I've been thinking a lot about laundry these days, mostly because the laundry room is one of the rooms we're currently redoing. Which means our washing machine and dryer are living a life of leisure on the front verandah, having a little holiday while we make their special room a bit more special.
I'm aware of this every time I take off my clothes, because the knowledge that we're going to have to go to the laundromat if we want clean clothes is making me give a lot more thought to whether any particular item can be worn just one more time. This is a good thing, because we've been pretty cavalier about the amount of laundry we do. We can certainly afford to be more frugal in our clothes-wearing and clothes-cleaning habits, for a whole variety of reasons: energy use, hydro bills, time and effort, and wear-and-tear on our clothes. So even once these last renovations are done and our washing machine and dryer return to their rightful place, I hope the habits we're forming now stick.
We made our first trip to the laundromat yesterday, partly because the dirty clothes pile was reaching toppling height, and partly because Kim's current dental adventures (dentist visit for tooth pain followed by crown followed by more pain followed by emergency root canal followed by infection followed by antibiotics followed by very uncomfortable side effects from the antibiotics - all of which is probably going to be followed by a search for a new dentist) meant she wasn't up to installing baseboard, but she was game for sitting in a chair at the laundromat while I fed coins into machines.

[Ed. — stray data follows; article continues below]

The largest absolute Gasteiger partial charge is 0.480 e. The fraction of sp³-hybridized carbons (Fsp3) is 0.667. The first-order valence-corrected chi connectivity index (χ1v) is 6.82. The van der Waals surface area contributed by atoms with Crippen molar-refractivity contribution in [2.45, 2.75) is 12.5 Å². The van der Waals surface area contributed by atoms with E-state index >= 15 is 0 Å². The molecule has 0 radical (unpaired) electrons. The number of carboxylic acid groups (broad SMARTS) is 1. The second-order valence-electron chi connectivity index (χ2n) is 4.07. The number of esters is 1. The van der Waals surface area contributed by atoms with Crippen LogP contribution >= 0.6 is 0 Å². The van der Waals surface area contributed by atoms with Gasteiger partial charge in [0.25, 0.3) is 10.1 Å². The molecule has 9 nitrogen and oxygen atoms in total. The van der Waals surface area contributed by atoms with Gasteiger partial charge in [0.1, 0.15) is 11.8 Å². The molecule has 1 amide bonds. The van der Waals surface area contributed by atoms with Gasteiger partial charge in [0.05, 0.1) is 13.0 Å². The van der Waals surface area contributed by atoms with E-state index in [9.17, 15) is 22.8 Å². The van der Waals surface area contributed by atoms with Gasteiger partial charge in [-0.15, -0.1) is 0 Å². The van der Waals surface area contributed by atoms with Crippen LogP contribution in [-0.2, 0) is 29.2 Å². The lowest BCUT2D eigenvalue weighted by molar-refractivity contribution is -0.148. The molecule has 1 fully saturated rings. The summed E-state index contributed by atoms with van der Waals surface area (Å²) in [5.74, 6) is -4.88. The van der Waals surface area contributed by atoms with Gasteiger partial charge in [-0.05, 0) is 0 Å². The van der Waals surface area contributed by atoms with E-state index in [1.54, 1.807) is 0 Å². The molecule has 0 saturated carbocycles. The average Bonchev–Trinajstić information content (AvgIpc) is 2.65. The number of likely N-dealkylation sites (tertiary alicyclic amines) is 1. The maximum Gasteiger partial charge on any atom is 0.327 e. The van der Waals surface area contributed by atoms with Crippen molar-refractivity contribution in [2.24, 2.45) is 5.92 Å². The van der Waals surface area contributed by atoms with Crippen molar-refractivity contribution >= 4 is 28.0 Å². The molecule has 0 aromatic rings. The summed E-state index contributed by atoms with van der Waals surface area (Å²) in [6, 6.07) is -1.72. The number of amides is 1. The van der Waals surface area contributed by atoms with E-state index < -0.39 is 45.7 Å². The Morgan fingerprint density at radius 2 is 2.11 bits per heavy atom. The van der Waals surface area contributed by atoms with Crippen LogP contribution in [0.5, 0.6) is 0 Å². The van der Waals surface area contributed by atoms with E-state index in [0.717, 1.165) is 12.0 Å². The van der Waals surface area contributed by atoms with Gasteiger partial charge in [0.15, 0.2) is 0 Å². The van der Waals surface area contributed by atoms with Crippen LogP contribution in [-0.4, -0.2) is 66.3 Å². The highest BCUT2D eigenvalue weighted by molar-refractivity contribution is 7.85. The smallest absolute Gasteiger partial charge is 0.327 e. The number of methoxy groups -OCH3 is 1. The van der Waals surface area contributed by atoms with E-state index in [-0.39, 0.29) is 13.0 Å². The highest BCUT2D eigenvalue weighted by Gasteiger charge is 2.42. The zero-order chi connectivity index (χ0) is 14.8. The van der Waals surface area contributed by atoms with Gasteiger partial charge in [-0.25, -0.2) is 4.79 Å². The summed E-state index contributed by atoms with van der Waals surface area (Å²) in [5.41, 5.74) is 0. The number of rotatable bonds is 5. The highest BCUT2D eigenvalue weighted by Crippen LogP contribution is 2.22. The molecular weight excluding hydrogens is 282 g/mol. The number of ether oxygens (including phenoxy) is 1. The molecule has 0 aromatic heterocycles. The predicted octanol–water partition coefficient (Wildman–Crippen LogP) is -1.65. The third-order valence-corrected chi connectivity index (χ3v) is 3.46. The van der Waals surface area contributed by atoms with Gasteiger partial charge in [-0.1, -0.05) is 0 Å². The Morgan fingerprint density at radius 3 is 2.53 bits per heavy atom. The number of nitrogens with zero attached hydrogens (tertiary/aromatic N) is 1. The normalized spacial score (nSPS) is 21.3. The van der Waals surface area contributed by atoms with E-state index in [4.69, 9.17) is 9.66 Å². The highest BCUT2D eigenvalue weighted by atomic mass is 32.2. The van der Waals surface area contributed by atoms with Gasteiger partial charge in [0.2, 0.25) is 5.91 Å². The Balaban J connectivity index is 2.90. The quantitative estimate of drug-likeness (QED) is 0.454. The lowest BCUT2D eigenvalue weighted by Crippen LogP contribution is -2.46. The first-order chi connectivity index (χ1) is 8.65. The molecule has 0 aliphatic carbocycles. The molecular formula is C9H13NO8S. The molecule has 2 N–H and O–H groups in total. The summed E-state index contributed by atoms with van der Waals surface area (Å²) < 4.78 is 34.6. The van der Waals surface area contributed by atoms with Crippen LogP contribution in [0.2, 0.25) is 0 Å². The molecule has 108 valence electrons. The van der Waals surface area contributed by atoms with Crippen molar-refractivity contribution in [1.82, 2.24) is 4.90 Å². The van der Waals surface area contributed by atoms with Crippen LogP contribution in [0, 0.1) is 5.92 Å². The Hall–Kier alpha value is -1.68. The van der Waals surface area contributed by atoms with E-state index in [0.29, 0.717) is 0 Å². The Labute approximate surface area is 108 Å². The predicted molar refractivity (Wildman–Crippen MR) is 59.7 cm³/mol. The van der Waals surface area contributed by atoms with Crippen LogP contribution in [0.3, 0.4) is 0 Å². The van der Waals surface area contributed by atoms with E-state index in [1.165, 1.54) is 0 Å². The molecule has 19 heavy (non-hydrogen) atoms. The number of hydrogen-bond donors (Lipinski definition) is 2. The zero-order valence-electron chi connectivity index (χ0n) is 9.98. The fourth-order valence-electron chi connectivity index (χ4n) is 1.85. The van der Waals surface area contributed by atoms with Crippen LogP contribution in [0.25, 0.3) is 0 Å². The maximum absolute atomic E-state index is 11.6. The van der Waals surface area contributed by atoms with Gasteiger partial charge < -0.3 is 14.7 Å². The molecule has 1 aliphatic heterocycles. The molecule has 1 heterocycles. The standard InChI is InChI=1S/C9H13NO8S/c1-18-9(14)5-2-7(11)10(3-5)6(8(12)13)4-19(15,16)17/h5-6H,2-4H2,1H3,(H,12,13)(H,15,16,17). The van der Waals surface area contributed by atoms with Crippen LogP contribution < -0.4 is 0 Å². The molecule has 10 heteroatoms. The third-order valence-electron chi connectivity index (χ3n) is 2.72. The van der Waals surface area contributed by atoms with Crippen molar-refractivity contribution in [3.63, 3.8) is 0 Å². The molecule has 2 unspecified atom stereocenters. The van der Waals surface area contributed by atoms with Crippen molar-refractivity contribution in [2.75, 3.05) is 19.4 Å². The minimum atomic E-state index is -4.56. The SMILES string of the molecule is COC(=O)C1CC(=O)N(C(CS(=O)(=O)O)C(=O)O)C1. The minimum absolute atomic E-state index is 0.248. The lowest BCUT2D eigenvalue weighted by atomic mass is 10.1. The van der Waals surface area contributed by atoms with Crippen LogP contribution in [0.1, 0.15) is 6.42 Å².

In case you lost your way somewhere in the middle of that ridiculously long sentence, we went to the laundromat yesterday. And it was a very good reminder of how sometimes being poor can make you poorer. Because it cost $2.75 to run a medium sized load through a washing machine, and about the same to get it dry. Five bucks a load? Plus soap? Plus whatever it costs on public transit to get there? Wow. This is where I start thinking about community cooperatives, where people could share washing facilities without being gouged by laundromat owners. My mom always wonders why every family has to own their own set of luggage - couldn't we all share? I wonder the same thing about washing machines.
Speaking of my mom, being at the laundromat made me think of one of the happy memories from my teenage years. Our washing machine broke down one summer and it took a few weeks to get repaired. So my mom and dad would take the laundry to the laundromat - just the two of them - and spend the evening having a laundry date, sitting on the hood of the station wagon and eating bean salad from the local KFC. Even as a fourteen-year-old I thought that was pretty cool - that my parents liked each other's company enough that doing laundry together could make a date.
Since I'm writing about all things laundry, you might be wondering how things are progressing on the last phase of The Slowest Renovations of All Time. Here's the Before picture of the laundry room, which you've already seen. (Do I need to tell you that wallpaper was not one of the selling features of the house?)
Then it looked like this...
...and now it looks like this.
I know our choice of flooring might not be to everyone's taste, but I laugh every time I see it. In a good way. I love that floor. In fact, because I love it so much, here's a longer view of the mudroom and laundry room.
Burger and milkshake, anyone?